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The Liouville's theorem states that if $u$ is a non negative, subharmonic function, $L^\infty(\mathbf{R}^n)$, then $u$ is constant ($n\leq2$). Someone knows a counter example if $n>2$, or where can I find this Liouville's theorem?

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Consider the fundamental solution $u(x) = ||x||^{2 - n}$ of Laplace's equation which is harmonic in $\mathbb{R}^n \setminus \{0\}$ and take $v(x) = \max\{-u, -1\} + 1$. This is an example of a continuous bounded non-negative and non-constant subharmonic function. If you want a smooth example, you can take a smooth compactly supported $\rho : \mathbb{R}^n \rightarrow \mathbb{R}$ with $0 \leq \rho \leq 1$ and $\int_{\mathbb{R}^n} \rho = 1$ and use the fundamental solution to construct a solution to $\Delta u = \rho$ given by $$ u(y) = \int_{\mathbb{R}^n} \frac{\rho(x)}{||x - y||^{n-2}} dy. $$ You can check directly that this is bounded.

If you assume that $u$ is harmonic, then the theorem is also true for $n > 2$. The proof, which is an immediate consequence of the mean value equality, can be found here.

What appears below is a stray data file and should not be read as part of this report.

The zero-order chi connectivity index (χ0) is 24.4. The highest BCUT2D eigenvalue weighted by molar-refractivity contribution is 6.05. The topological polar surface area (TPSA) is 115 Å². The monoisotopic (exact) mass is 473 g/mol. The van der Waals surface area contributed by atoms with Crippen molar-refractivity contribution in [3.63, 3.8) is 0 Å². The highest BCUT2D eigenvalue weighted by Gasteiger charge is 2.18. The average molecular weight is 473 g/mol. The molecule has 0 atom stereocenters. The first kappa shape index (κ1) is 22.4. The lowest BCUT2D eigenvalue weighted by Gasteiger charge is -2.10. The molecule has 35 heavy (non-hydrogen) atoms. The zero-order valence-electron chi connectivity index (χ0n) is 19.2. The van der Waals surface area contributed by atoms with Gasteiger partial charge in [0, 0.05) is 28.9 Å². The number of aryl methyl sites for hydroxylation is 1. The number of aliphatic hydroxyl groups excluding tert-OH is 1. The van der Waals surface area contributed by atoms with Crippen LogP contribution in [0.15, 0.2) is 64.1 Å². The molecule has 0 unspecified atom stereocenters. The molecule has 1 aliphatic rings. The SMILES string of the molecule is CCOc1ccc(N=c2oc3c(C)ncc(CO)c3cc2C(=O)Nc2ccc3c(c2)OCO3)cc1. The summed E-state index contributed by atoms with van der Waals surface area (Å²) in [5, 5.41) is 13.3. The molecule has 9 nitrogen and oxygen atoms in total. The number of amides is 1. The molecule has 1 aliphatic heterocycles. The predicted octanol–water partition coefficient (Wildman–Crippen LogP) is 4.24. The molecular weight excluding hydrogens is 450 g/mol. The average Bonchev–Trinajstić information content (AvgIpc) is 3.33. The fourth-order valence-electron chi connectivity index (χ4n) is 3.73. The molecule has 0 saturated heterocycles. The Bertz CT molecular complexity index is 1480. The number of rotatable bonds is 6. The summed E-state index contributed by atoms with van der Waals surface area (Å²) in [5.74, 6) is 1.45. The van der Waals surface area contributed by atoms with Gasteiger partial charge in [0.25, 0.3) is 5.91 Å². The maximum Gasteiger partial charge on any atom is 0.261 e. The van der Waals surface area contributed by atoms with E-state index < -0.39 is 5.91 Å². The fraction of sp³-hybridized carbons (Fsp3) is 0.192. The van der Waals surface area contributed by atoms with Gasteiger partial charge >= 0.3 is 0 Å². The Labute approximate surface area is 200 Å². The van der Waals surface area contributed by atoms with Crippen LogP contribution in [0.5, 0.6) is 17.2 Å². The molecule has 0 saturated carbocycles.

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The theorem is only valid for $n>2$, if the solution is harmonic. Unfortunatly in this case, we have a subharmonic solution. – José Carlos Nov 24 '12 at 20:22
It is always good to read the question... thanks! – levap Nov 24 '12 at 20:29
Do you have any ideia of a counter example for subharmonic functions? – José Carlos Nov 24 '12 at 20:39
Or, where can I find this theorem to subharmonic functions when $n\leq2$? – José Carlos Nov 24 '12 at 20:39
You can see a proof here from which I also took the smooth counter example idea. – levap Nov 24 '12 at 21:05

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